Engaging with locals aids "healing" say post-earthquake masterplanners

Bruno Moser and Nicola Scaranaro from Foster + Partners

Involving locals in post-disaster rebuilding can aid recovery from trauma and ensure communities are effectively restored, say Foster + Partners architects designing the Antakya masterplan following the Turkey-Syria earthquakes.

“The process of being part of the rebuilding and the regrowing, healing is a big word, but I think there is something healing when you’re helping to bring a place back,” said head of urban design at Foster + Partners Bruno Moser.

“In terms of the psychological experience of someone who lives through trauma, there’s a need to come together through the physical construction and the physical ownership of [a place], even if it’s impossible to build it exactly as it was,” added studio partner Nicola Scaranaro.

Hatay Community Center
The architects spoke at a conference at Hatay Community Center

Moser and Scaranaro spoke to Dezeen last month following a presentation in Antakya, the capital of Hatay province, where they outlined Foster + Partners’ goal for the city’s rebuilding. It was held in the newly constructed Hatay Community Center.

The studio is developing the masterplan following deadly earthquakes in Turkey and Syria on 6 February 2023, which destroying cities and killed more than 50,000 people.

Foster + Partners was enlisted to lead the project by the non-governmental organisation Turkish Design Council, which is spearheading the wider recovery efforts, starting from Hatay.

Studio “borrowing from the city before”

While details about Foster + Partners’ design are yet to be revealed in full, Moser and Scaranaro explained that the studio were developing it, in part, through collaborations with locals.

“As designers, the main challenge is finding that balance between replicating the old and building back to the memories, but also bringing in the best practice and the international knowledge,” Moser told Dezeen.

“For us, the design is about borrowing from the city before the earthquake,” he said.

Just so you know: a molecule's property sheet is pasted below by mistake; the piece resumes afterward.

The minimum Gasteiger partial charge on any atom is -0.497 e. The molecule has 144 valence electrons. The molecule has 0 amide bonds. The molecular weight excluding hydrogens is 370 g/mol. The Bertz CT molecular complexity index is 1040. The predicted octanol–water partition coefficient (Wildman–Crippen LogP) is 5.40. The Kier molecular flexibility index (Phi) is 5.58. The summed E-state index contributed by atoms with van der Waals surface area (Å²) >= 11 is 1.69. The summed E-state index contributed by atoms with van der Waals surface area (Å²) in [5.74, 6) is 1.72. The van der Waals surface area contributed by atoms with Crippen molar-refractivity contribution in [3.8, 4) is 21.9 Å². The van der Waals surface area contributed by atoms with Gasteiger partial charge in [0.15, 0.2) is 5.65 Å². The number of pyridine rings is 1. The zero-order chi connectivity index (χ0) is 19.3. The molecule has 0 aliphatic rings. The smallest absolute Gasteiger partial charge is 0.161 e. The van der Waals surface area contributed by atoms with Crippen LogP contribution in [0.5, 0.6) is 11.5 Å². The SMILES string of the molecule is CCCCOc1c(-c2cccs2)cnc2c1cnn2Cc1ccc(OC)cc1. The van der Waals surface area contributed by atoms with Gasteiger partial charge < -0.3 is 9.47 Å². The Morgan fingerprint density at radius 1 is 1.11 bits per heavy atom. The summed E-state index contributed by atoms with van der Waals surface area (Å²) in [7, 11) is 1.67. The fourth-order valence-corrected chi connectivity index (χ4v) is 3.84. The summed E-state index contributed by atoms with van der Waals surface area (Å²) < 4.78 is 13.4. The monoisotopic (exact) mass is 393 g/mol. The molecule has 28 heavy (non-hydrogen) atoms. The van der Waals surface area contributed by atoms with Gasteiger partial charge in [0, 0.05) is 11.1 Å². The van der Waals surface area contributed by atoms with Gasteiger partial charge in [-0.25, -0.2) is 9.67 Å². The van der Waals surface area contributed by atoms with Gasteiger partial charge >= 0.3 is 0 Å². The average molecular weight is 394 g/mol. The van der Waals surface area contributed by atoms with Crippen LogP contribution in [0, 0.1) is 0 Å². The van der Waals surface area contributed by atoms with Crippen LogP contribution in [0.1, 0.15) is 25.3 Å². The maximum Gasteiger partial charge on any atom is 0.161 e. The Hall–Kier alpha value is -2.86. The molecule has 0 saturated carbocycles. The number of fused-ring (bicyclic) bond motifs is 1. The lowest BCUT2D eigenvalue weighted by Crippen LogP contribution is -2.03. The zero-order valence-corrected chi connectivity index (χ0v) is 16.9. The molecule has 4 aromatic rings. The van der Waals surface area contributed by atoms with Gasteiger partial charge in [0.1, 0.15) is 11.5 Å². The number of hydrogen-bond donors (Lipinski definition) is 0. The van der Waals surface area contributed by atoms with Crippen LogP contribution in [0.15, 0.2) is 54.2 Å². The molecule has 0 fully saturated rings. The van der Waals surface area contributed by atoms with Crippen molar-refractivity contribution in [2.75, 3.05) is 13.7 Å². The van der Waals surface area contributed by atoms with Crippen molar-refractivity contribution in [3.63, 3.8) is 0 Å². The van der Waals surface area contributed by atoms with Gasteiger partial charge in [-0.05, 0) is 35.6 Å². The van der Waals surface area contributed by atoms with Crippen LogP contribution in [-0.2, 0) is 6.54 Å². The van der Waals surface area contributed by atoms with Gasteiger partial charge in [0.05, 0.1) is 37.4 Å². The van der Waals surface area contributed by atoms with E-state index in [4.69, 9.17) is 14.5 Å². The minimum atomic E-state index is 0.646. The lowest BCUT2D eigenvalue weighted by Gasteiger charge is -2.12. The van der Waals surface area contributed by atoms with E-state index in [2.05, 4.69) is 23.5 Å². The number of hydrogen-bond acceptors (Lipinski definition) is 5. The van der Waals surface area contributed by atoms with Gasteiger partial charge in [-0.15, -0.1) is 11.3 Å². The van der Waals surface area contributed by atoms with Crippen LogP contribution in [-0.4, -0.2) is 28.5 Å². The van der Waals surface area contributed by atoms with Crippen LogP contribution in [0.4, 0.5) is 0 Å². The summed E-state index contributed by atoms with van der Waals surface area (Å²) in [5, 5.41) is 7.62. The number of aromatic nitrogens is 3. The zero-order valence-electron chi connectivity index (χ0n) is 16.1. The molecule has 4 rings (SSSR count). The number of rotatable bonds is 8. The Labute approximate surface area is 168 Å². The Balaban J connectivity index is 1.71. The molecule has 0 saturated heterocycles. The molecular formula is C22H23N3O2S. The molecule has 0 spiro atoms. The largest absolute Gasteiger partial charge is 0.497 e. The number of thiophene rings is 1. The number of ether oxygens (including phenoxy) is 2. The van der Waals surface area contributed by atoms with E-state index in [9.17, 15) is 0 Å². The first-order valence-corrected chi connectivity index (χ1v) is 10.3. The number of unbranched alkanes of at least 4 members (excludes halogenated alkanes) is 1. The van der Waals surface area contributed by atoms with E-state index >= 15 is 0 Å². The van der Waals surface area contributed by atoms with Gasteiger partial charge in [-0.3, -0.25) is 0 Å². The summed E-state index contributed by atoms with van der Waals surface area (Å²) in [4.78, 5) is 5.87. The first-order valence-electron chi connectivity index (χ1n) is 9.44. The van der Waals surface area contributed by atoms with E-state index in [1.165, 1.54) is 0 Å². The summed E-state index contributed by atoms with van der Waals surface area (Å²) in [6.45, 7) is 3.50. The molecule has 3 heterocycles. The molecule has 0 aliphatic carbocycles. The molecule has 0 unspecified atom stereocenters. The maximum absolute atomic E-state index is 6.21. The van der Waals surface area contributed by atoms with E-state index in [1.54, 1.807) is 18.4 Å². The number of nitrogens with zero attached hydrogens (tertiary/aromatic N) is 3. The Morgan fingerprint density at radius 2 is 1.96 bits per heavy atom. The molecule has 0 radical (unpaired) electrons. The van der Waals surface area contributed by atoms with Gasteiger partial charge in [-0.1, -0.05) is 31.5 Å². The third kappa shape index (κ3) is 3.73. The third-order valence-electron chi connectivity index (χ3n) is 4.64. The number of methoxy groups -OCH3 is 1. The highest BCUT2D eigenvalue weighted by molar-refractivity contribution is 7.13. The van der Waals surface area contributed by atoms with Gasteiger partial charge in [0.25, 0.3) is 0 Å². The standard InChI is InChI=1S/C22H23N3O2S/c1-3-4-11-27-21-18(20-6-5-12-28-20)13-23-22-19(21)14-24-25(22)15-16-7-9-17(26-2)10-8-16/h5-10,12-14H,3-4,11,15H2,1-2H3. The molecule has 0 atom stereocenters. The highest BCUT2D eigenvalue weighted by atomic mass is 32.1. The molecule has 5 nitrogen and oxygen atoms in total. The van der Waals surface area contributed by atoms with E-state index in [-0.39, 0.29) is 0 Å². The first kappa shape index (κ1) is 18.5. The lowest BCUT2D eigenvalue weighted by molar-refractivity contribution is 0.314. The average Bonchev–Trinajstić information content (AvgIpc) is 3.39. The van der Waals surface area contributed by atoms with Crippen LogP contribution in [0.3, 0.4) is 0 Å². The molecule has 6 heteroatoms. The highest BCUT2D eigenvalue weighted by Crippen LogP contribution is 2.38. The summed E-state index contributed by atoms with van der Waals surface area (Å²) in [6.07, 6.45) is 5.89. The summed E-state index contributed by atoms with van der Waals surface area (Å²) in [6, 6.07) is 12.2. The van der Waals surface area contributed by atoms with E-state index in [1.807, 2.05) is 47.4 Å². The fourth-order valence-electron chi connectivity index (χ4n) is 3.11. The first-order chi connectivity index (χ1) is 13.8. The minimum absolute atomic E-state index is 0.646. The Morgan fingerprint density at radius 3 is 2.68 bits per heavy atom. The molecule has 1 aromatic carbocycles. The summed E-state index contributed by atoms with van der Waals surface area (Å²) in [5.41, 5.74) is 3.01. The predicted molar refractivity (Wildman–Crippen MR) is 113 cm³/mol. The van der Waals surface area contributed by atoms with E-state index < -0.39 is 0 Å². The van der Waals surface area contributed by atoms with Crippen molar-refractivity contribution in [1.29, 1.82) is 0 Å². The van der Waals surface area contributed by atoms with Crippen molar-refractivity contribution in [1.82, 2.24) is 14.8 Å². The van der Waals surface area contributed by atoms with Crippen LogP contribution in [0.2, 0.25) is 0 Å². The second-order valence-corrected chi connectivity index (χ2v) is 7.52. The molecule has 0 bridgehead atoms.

Scaranaro explained that this has led the studio to develop a six-step methodology for the project that prioritises listening and working with the displaced communities to ensure a proper understanding of local needs and culture.

“To deliver the best masterplan strategies, we considered what was there before, what should be protected, and what needed to be enhanced,” said Scaranaro.

“We developed a six-step methodology – learn, listen, understand, restore, improve, future-proof.”

Model of Antakya masterplan
The masterplan “borrows from the city before the earthquake”

As part of this, the studio set up an online platform for locals to share memories and ideas.

This has been used to develop a map-based survey offering insight into life in Antakya before the disaster, which is available as a reference for all participants in the wider project.

“We created an online platform, allowing people who are no longer present within the city to give us feedback to tell us about what they love about the city their daily lives, but also what the pressure points were and what didn’t work quite so well,” explained Moser.

Masterplan conscious of “sensory memory of the city”

According to Scaranaro, among the most interesting findings was that locals spoke frequently about their sensory memories of the city – particularly smells and sounds of cooking.

“Antakyans are extremely proud of their city’s unique culinary traditions that blend
diverse influences from Turkish, Arab and Mediterranean cuisines,” explained Scaranaro.

“For many, the sensory memory of the city consciously or unconsciously revolves around the smell and sound of cooking, revealing how so many human experiences are processed through the senses,” he continued.

Ensuring this can become part of the daily lives of Antakyans again will, therefore, influence the design and layouts of the masterplan, Scaranaro said.

“Our observations suggest that a spatial network of businesses, recreational areas, and neighbourhoods with socially connected shops and residences will be essential to allow life in Antakya to recover.”